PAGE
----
How your book becomes part of history with legal deposit

Legal DepositIf your book has been assigned an ISBN (International Standard Book Number), then once it’s been published and registered with Nielsen, which supplies ISBNs in the UK and has a database used by bookshops and libraries across the globe, you are required to carry out a key piece of admin, which is also bound by law. While this might sound as exciting as mopping the floor on a Saturday night, by getting it ticked off your list you’ll be taking part in a piece of UK history that stretches back more than four hundred years. It is called legal deposit, and it requires publishers to provide a copy, free of charge, of every work they publish in the UK to the British Library. Read on to find out how this law came into being, what you need to do once your book has been published, and the benefits to you.

Where it all began

Back in the late 1500s, Sir Thomas Bodley, an English diplomat and scholar who lectured on Ancient Greece at Oxford University, re-founded the library there at his own expense after it had been stripped and then abandoned during the Reformation. The library was later named the Bodleian Library in his honour. In 1610, Sir Bodley obtained a permit for his library to claim a copy of everything printed by royal license, in effect making it the first library of legal deposit in the British Isles. In 1662, the concept of submitting a copy of a published book to a national library became enshrined in law.

Legal deposit today

These days, the British Library has taken over the Bodleian as the main library where books are collected, stored and catalogued. However, there is a chain of five other UK legal deposit libraries that also hold the right to request your book. Once they do this, you are obliged to provide them with a free copy, too. The other five libraries are:

The National Library of Scotland

The National Library of Wales, Aberystwyth

The Bodleian Library, Oxford

The University Library, Cambridge

The Library of Trinity College, Dublin

The benefits

One of the main reasons behind legal deposit is to preserve published works for future generations. So, in years to come, perhaps when the word Amazon only conjures up an image of the rainforest and technology has allowed new novels to be directly downloaded into people’s brains (perish the thought), someone could still visit the British Library and access a physical copy of your book. Now, that’s kind of a thrilling thought. The novel or nonfiction book you penned in your bedroom, garden shed or while sitting in a café has now become part of the nation’s heritage. And, in the unlikely event that the print-ready files for your book become lost and you no longer possess a copy, you can always make a trip to the British Library to find it yourself. This means you won’t have to desperately trawl around your local bookshops before turning to the Yellow Pages, as the poor old writer J.R. Hartley did in the classic 1980s TV ad, while searching for his long since published book Fly Fishing.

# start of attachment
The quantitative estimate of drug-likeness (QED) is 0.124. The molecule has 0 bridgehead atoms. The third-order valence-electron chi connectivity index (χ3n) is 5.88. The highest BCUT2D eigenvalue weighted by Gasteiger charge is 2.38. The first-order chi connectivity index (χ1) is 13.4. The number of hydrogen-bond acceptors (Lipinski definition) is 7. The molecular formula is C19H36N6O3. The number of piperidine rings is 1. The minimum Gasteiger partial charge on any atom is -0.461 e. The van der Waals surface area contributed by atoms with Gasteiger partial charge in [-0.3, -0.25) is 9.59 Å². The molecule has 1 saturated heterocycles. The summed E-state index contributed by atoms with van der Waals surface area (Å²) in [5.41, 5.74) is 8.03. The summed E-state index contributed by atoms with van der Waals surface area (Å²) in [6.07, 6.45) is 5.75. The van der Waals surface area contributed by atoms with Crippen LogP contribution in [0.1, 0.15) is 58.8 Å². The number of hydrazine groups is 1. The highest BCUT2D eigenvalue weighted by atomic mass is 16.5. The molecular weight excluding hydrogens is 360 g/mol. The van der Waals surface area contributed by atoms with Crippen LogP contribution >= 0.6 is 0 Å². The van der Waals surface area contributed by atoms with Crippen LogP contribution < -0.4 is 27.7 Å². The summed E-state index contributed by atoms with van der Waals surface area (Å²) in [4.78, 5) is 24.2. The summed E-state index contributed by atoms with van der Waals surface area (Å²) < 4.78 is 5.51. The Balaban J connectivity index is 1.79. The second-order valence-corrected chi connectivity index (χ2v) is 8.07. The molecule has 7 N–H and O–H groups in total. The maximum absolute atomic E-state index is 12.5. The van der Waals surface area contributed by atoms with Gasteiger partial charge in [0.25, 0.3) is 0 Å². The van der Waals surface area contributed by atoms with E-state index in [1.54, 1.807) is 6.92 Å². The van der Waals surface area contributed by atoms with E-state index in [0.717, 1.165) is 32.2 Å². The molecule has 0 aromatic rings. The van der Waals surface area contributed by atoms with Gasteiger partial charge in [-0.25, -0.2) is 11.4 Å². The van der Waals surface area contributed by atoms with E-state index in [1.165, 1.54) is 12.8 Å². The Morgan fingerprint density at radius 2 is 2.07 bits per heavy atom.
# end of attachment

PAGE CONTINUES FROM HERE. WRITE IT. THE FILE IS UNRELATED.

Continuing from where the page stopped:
What you need to do

If you’re working with an independent publisher, then they should be able to either handle this process for you or advise you on what to do. The copy to the British Library needs to be sent off within one month of publication. I advise those publishing with Wrate’s Publishing to reserve six copies of their paperback from the outset, to be sent off to all the libraries in one go. If you don’t do this, you might find yourself scrabbling around for copies if and when the other libraries put their requests in, which they all too often do. Luckily, you only have to send the books off to two addresses, one office that handles legal deposit for the British Library and another dealing with the five others. Finally, don’t worry if you’ve only published an eBook, as the British Library now has a system for cataloguing digital publications.

I hope that I’ve helped to clear up any questions you may have had about legal deposit and made you realise that this is one bit of admin that isn’t so boring. Do contact me if you have any questions or would like to find out more about the editing and publishing services I offer.




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    Merry Go Round was published under my real name, Sarah Toll, by Wrate's Editing Services in November 2020.
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